Security checks, bag searches and stringent restrictions face the 50,000 people who have won places to walk across the Queensferry Crossing today and tomorrow.
First Minister Nicola Sturgeon and transport minister Humza Yousaf will join some of the first to cross the 1.7-mile bridge around 9am.
Walkers will have to pass through a series of security points and anti-terrorism barriers placed across the bridge approaches.
They must also bring passports or other photo ID in addition to the personalised security passes containing their name and picture which they will have to wear on special lanyards.
Bags and camera equipment will be searched and no food or drink will be allowed on the bridge or buses apart from 500ml of water per person.
Ms Sturgeon said: “It’s only right that the public get the chance of an up-close-and- personal look at this amazing structure so they can see the stunning engineering and views for themselves.
“I look forward to joining some of the 50,000 people lucky enough to participate in this unique opportunity.”
Meanwhile, KT Tunstall and King Creosote will be among performers taking part in the official opening of the bridge by the Queen on Monday.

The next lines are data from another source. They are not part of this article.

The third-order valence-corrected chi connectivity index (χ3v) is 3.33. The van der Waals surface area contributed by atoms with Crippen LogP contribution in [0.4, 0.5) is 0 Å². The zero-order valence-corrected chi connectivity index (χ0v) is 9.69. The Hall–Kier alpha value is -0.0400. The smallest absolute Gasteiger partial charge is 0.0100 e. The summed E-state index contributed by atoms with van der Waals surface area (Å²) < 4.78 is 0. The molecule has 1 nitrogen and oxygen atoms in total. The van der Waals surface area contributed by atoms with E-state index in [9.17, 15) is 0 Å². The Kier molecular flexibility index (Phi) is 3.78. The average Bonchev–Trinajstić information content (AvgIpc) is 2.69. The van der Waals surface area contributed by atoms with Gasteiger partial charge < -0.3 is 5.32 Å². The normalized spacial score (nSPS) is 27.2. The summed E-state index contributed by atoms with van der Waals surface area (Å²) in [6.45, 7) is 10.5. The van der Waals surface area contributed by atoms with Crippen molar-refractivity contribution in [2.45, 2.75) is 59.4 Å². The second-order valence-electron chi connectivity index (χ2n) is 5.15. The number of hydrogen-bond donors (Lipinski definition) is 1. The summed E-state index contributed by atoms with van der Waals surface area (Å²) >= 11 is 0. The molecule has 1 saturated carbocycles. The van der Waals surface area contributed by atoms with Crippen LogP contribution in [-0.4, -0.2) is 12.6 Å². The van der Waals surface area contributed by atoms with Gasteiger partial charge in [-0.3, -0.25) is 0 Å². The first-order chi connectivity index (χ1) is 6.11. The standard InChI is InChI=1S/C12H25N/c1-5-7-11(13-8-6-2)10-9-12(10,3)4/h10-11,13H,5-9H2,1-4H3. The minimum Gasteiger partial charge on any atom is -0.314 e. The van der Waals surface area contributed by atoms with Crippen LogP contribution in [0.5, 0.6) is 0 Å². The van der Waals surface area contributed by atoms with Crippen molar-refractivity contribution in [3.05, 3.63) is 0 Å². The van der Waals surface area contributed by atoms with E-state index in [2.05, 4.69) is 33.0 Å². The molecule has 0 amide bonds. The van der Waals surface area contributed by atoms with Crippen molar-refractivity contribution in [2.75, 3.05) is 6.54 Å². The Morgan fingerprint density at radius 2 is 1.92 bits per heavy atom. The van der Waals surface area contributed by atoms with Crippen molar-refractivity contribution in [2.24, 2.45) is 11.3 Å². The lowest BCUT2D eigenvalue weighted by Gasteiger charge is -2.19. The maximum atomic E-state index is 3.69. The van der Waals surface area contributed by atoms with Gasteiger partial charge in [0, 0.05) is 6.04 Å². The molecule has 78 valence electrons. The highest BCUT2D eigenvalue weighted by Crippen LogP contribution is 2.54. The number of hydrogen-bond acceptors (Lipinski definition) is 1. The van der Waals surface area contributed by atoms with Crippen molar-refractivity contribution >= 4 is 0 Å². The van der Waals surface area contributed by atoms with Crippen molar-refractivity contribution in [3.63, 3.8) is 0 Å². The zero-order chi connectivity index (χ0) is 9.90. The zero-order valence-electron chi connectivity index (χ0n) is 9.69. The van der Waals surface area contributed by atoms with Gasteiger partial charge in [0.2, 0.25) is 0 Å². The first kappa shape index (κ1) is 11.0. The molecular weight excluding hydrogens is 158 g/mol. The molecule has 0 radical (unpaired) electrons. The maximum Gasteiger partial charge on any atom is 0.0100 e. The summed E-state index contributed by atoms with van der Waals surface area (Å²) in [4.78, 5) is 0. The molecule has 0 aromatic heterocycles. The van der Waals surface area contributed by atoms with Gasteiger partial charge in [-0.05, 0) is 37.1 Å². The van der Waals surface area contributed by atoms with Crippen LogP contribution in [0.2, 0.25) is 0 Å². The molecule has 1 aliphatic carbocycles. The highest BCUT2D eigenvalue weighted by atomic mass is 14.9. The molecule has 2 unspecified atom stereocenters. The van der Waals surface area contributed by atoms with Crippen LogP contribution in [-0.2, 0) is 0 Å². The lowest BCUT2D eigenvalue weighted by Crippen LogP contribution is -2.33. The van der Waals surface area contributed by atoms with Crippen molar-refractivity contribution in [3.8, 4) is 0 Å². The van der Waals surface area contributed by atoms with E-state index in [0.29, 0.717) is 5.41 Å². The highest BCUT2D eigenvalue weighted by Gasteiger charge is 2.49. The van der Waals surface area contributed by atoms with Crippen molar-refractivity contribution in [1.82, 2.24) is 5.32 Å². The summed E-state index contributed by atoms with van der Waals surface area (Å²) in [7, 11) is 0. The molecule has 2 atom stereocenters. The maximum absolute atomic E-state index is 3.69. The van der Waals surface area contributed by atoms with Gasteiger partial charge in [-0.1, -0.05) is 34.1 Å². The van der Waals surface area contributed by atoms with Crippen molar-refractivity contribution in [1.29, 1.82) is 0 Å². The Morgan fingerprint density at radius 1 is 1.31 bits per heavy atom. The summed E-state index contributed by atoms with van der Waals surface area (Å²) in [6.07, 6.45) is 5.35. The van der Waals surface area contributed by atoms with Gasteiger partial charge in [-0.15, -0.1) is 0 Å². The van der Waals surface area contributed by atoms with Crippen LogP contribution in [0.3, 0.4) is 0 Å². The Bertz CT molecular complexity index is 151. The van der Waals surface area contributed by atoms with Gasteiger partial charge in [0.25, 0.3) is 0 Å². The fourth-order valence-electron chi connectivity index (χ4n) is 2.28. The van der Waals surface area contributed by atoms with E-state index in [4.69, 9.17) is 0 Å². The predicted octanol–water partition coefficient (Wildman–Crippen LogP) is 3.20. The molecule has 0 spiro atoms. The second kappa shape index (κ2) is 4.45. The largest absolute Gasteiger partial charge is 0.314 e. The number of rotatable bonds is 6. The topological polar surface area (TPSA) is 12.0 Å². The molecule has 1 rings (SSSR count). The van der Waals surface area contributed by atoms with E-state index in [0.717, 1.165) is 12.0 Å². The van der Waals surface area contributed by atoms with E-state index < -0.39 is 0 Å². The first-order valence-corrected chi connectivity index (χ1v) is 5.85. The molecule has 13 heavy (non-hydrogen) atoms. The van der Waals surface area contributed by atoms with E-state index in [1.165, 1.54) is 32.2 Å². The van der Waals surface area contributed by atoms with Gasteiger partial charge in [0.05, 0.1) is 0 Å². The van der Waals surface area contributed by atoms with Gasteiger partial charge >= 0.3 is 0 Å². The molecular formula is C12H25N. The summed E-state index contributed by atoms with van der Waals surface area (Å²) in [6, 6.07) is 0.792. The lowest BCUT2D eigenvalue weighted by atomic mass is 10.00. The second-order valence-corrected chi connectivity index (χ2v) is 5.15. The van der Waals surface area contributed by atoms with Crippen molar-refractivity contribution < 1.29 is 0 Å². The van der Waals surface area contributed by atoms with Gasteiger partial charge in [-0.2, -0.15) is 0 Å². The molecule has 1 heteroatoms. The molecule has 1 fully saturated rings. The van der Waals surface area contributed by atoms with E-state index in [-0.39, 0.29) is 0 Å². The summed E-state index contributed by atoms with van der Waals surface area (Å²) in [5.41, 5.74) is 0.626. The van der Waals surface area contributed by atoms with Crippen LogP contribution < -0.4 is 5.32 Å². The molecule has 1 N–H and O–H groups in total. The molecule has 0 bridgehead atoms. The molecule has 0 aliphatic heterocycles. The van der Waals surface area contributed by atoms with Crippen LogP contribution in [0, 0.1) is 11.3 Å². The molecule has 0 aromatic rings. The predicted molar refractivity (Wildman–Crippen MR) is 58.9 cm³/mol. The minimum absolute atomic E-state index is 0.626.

The Fife musicians will appear together in a 40-minute set as part of the celebratory event in Rosyth.
It will follow the Queen cutting a ribbon on the south side of the bridge and unveiling a plaque at the north end.
A Red Arrows flypast will mark the opening, while a flotilla of 100 small boats and the Northern Lighthouse Board tender Pole Star will sail round the bridge’s central tower. An arena with 4,000-seat grandstand has been built beside the construction site offices at The Cube, just west of the bridge in Fife.
Bridge workers, local people and school pupils are among those invited to the two-hour event, which starts at 10.30am.
The Queen, who is due to be accompanied by the Duke of Edinburgh, will be met at the South Queensferry end of the bridge by First Minister Nicola Sturgeon and Edinburgh Lord Provost Frank Ross, who is also the city’s Lord Lieutenant.
Pete Irvine, who is organising the Rosyth event, said: “It’s going to be a very special event – for the workforce, people associated with the bridge, and the local community. It will be like a mini festival.”
The Queensferry Crossing, which opened to traffic on Wednesday, closed yesterday and will not re-open until early on Thursday. Traffic will use the Forth Road Bridge.